“Haytham,” he said, “perhaps you should attend to other matters. Your preparations for leaving, perhaps,” and I was compelled to return to my room, where I surveyed my already packed cases then retrieved my journal, in which to write the events of the day. Moments ago, Mr. Birch came to me with the news: Digweed has escaped, he told me, his face grave. However, they will find him, he assured me. The Templars always catch their man and, in the meantime, nothing changes. We still depart for Europe.
It strikes me this will be my last entry at home here in London. These are the last words of my old life, before my new one begins.
1747, TWELVE YEARS LATER
10 JUNE 1747
I watched the traitor today as he moved around the bazaar. Wearing a plumed hat, colourful buckles and garters, he strutted from stall to stall and twinkled in the bright, white Spanish sun. With some of the stallholders he joked and laughed; with others he exchanged cross words. He was neither friend nor despot, it seemed, and indeed, the impression I formed of him, albeit one I formed at a distance, was of a fair man, benevolent even. But then again it’s not those people he was betraying. It is his Order. It is us.
His guards stayed with him during his rounds, and they were diligent men, I could tell. Their eyes never stopped moving around the market, and when one of the stallholders gave him a hearty clap on the back and pressed on him a gift of bread from his stall, he waved to the taller of the two guards, who took it with his left hand, keeping his sword hand free. Good. Good man. Templar-trained.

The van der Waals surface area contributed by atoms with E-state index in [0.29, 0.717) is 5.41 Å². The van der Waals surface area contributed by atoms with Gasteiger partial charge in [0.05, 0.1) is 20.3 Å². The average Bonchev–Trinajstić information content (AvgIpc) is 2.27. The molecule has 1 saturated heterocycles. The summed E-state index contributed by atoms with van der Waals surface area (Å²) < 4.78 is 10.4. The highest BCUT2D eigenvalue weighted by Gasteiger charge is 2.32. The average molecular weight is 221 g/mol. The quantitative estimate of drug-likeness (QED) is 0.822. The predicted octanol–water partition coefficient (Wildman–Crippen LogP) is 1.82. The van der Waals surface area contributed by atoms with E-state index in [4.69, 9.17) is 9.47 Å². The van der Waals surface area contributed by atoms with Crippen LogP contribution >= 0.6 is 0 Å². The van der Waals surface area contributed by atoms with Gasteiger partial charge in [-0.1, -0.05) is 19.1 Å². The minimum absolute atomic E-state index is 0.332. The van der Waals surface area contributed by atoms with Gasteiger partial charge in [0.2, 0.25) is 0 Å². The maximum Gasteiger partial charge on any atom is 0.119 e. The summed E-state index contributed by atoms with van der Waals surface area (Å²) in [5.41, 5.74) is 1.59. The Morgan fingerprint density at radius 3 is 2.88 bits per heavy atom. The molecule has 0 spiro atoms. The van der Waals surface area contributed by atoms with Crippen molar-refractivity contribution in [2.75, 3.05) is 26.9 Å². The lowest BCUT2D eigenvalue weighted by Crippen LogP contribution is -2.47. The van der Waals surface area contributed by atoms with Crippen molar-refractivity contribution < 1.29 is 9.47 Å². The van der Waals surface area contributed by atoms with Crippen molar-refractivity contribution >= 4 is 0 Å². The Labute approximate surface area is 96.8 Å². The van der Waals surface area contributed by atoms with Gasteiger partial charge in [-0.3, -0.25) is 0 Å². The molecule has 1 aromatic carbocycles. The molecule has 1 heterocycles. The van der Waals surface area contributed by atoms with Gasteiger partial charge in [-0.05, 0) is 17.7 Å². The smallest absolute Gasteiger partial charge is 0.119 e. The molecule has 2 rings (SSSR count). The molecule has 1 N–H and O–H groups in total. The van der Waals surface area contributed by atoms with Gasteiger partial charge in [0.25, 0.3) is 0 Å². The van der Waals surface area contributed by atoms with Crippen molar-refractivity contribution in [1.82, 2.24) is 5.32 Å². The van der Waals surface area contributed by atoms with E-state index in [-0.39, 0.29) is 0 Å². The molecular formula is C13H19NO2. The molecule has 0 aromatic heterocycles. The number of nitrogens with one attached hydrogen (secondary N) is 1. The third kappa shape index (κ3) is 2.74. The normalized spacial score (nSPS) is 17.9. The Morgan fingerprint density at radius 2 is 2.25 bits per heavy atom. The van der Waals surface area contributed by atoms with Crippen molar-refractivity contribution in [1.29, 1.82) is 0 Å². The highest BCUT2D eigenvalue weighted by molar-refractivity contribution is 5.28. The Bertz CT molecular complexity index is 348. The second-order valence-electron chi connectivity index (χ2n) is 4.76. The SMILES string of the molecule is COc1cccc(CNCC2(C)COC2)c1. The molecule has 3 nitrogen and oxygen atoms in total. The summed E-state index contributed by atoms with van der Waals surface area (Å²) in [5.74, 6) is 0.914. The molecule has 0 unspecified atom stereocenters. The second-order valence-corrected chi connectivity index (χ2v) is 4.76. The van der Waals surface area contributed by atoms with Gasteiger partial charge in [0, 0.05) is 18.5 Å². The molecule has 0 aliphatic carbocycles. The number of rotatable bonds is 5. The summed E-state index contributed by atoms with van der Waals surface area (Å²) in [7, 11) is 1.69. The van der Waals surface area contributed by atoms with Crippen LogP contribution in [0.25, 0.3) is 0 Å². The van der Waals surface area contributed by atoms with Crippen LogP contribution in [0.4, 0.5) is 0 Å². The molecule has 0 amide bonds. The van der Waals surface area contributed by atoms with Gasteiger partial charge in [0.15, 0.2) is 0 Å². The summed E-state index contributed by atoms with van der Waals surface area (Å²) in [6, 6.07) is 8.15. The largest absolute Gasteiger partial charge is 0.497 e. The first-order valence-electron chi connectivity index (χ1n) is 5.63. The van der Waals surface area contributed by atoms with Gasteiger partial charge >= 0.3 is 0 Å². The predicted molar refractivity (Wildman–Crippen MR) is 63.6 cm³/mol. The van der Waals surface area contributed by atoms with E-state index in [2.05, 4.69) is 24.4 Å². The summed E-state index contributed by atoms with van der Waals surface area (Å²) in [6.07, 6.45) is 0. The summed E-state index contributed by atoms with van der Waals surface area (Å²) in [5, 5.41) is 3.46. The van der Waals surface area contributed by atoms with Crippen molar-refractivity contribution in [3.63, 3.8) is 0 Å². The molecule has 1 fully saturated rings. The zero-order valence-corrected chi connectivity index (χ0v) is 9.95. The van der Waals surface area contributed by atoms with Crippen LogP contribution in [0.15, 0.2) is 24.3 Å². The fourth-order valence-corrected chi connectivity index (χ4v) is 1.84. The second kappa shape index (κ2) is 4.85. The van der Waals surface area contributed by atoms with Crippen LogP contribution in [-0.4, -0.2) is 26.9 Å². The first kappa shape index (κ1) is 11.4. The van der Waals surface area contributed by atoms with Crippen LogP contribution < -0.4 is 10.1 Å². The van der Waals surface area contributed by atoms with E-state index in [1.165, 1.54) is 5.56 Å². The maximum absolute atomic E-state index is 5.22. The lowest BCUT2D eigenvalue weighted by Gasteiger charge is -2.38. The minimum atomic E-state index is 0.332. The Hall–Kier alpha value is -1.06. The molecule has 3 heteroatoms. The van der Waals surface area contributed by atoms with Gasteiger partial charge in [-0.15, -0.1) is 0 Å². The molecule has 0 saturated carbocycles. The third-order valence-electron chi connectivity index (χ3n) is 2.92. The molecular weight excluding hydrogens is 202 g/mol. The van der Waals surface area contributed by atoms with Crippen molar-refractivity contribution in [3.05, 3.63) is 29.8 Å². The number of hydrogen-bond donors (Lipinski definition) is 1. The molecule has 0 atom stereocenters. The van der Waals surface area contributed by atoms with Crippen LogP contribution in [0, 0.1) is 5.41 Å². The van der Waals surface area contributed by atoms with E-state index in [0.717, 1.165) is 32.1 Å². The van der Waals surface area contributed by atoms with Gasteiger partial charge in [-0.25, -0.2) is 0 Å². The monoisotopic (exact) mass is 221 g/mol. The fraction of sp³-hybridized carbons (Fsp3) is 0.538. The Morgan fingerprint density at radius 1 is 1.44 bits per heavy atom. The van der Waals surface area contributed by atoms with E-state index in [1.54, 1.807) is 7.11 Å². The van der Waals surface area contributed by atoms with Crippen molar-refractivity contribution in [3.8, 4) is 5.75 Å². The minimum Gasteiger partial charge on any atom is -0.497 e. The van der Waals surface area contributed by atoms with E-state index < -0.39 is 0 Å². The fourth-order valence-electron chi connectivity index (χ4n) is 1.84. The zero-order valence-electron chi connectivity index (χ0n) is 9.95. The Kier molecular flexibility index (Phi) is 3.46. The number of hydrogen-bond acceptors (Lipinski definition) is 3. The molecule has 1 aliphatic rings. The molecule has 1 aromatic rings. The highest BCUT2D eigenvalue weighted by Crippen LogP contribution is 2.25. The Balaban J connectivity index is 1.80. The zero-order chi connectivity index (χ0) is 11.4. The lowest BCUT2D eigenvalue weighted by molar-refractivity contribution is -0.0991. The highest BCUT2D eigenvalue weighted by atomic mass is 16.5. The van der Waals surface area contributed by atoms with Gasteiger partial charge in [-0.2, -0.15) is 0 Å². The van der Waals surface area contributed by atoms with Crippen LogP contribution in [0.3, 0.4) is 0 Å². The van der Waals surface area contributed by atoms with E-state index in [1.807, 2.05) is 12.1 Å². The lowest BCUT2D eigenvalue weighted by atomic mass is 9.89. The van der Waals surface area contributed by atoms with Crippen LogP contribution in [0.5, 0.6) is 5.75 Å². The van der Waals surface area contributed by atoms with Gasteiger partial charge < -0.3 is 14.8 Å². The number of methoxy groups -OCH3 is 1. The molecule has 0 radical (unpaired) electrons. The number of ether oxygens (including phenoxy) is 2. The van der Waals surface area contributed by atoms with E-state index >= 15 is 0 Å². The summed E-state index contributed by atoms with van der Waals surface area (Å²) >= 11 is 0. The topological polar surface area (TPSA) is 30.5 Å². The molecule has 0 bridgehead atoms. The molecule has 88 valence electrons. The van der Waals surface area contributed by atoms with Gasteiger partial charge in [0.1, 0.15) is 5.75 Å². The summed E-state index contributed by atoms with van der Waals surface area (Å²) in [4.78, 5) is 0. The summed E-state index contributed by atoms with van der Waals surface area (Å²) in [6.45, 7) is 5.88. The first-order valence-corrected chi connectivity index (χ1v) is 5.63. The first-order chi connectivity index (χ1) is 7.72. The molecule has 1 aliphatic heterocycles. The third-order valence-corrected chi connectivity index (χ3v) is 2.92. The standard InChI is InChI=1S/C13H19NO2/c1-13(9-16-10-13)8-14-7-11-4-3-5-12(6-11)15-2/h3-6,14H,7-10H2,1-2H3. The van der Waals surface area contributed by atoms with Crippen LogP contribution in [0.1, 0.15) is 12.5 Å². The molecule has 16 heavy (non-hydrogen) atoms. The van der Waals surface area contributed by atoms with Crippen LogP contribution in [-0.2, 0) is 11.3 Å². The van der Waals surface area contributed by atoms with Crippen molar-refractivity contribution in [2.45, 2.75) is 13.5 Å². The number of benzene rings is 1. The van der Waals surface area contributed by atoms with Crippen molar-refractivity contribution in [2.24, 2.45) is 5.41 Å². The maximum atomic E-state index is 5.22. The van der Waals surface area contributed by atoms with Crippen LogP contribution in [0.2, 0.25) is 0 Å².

Moments later a small boy darted out from the crowds, and straight away my eyes went to the guards, saw them tense, assess the danger and then . . .
Laugh at themselves for being jumpy?
No. They stayed tense. Stayed watchful, because they’re not fools and they knew the boy might have been a decoy.
They were good men. I wondered if they had been corrupted by the teachings of their employer, a man who pledged allegiance to one cause while promoting the ideals of another. I hoped not, because I’d already decided to let them live. And if it appears to be somewhat convenient that I’ve decided to let them live, and that maybe the truth has more to do with my apprehension of going into combat with two such competent men, then that appearance is false. They may be vigilant; undoubtedly they would be expert swordsmen; they would be skilled in the business of death.
But then, I am vigilant. I am an expert swordsman. And I am skilled in the business of death. I have a natural aptitude for it. Although, unlike theology, philosophy, classics and my languages, particularly Spanish, which is so good that I’m able to pass as a Spaniard here in Altea, albeit a somewhat reticent one, I take no pleasure in my skill at death. Simply, I am good at it.
Perhaps if my target were Digweed—perhaps then I might take some small measure of gratification from his death at my hands. But it is not.
For the five years after we left London, Reginald and I scoured Europe, moving from country to country in a travelling caravan of staff and fellow Knights who shifted around us, drifting in and out of our lives, we two the only constants as we moved from one country to the next, sometimes picking up the trail of a group of Turkish slavers who were believed to be holding Jenny, and occasionally acting on information concerning Digweed, which Braddock would attend to, riding off for months on end but always returning empty-handed.